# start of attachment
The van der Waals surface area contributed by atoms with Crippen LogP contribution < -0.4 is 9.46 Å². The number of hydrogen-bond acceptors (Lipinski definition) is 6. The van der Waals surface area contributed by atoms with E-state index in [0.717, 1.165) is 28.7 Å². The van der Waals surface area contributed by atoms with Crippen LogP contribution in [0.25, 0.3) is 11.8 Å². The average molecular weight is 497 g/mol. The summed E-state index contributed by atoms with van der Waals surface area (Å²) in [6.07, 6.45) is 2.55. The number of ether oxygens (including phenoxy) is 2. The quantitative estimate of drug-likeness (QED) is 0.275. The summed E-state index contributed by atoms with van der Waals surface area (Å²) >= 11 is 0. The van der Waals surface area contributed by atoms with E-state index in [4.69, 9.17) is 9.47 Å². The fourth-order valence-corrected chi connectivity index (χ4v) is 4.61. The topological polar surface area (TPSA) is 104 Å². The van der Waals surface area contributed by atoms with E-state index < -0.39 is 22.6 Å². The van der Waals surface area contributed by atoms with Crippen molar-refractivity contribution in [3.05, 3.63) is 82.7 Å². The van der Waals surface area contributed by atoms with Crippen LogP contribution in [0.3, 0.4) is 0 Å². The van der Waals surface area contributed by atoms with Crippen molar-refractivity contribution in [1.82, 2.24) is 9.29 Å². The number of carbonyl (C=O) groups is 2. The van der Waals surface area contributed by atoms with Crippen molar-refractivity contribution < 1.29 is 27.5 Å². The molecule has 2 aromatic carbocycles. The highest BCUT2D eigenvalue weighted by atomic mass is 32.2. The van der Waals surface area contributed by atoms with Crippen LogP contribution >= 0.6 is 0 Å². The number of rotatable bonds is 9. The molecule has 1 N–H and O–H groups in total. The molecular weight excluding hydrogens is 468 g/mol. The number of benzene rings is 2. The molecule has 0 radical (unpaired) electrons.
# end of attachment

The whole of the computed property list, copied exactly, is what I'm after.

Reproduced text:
The van der Waals surface area contributed by atoms with Crippen LogP contribution < -0.4 is 9.46 Å². The number of hydrogen-bond acceptors (Lipinski definition) is 6. The van der Waals surface area contributed by atoms with E-state index in [0.717, 1.165) is 28.7 Å². The van der Waals surface area contributed by atoms with Crippen LogP contribution in [0.25, 0.3) is 11.8 Å². The average molecular weight is 497 g/mol. The summed E-state index contributed by atoms with van der Waals surface area (Å²) in [6.07, 6.45) is 2.55. The number of ether oxygens (including phenoxy) is 2. The quantitative estimate of drug-likeness (QED) is 0.275. The summed E-state index contributed by atoms with van der Waals surface area (Å²) >= 11 is 0. The van der Waals surface area contributed by atoms with E-state index in [4.69, 9.17) is 9.47 Å². The fourth-order valence-corrected chi connectivity index (χ4v) is 4.61. The topological polar surface area (TPSA) is 104 Å². The van der Waals surface area contributed by atoms with E-state index < -0.39 is 22.6 Å². The van der Waals surface area contributed by atoms with Crippen molar-refractivity contribution in [3.05, 3.63) is 82.7 Å². The van der Waals surface area contributed by atoms with Crippen LogP contribution in [0.3, 0.4) is 0 Å². The van der Waals surface area contributed by atoms with Crippen molar-refractivity contribution in [1.82, 2.24) is 9.29 Å². The number of carbonyl (C=O) groups is 2. The van der Waals surface area contributed by atoms with Crippen molar-refractivity contribution < 1.29 is 27.5 Å². The molecule has 2 aromatic carbocycles. The highest BCUT2D eigenvalue weighted by atomic mass is 32.2. The van der Waals surface area contributed by atoms with Crippen LogP contribution >= 0.6 is 0 Å². The number of rotatable bonds is 9. The molecule has 1 N–H and O–H groups in total. The molecular weight excluding hydrogens is 468 g/mol. The number of benzene rings is 2. The molecule has 0 radical (unpaired) electrons.